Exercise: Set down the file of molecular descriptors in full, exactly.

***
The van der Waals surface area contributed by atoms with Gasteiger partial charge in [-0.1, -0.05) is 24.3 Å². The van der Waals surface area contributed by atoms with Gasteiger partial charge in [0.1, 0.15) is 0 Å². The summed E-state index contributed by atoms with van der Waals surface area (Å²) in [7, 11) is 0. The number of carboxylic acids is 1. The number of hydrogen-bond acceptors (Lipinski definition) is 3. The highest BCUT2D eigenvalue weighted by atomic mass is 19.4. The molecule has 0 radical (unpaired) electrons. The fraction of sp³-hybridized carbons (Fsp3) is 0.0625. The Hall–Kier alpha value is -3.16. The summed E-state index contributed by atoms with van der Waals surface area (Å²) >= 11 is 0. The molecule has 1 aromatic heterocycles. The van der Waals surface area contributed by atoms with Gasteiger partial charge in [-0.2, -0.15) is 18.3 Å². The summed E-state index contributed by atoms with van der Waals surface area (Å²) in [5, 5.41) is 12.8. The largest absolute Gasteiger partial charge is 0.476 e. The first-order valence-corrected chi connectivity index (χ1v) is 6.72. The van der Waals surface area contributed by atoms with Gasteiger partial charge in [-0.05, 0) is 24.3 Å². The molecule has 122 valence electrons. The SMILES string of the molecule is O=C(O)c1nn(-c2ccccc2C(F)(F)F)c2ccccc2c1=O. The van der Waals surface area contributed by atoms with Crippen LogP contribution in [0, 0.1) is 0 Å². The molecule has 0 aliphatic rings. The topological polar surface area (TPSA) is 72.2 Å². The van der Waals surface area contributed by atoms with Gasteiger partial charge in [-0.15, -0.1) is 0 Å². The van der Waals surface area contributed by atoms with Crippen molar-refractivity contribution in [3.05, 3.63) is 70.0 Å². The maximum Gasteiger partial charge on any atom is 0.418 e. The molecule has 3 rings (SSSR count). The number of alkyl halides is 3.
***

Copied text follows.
The van der Waals surface area contributed by atoms with Gasteiger partial charge in [-0.1, -0.05) is 24.3 Å². The van der Waals surface area contributed by atoms with Gasteiger partial charge in [0.1, 0.15) is 0 Å². The summed E-state index contributed by atoms with van der Waals surface area (Å²) in [7, 11) is 0. The number of carboxylic acids is 1. The number of hydrogen-bond acceptors (Lipinski definition) is 3. The highest BCUT2D eigenvalue weighted by atomic mass is 19.4. The molecule has 0 radical (unpaired) electrons. The fraction of sp³-hybridized carbons (Fsp3) is 0.0625. The Hall–Kier alpha value is -3.16. The summed E-state index contributed by atoms with van der Waals surface area (Å²) >= 11 is 0. The molecule has 1 aromatic heterocycles. The van der Waals surface area contributed by atoms with Gasteiger partial charge in [-0.2, -0.15) is 18.3 Å². The summed E-state index contributed by atoms with van der Waals surface area (Å²) in [5, 5.41) is 12.8. The largest absolute Gasteiger partial charge is 0.476 e. The first-order valence-corrected chi connectivity index (χ1v) is 6.72. The van der Waals surface area contributed by atoms with Gasteiger partial charge in [-0.05, 0) is 24.3 Å². The molecule has 122 valence electrons. The SMILES string of the molecule is O=C(O)c1nn(-c2ccccc2C(F)(F)F)c2ccccc2c1=O. The van der Waals surface area contributed by atoms with Crippen LogP contribution in [0, 0.1) is 0 Å². The molecule has 0 aliphatic rings. The topological polar surface area (TPSA) is 72.2 Å². The van der Waals surface area contributed by atoms with Gasteiger partial charge in [-0.15, -0.1) is 0 Å². The van der Waals surface area contributed by atoms with Crippen molar-refractivity contribution in [3.05, 3.63) is 70.0 Å². The maximum Gasteiger partial charge on any atom is 0.418 e. The molecule has 3 rings (SSSR count). The number of alkyl halides is 3.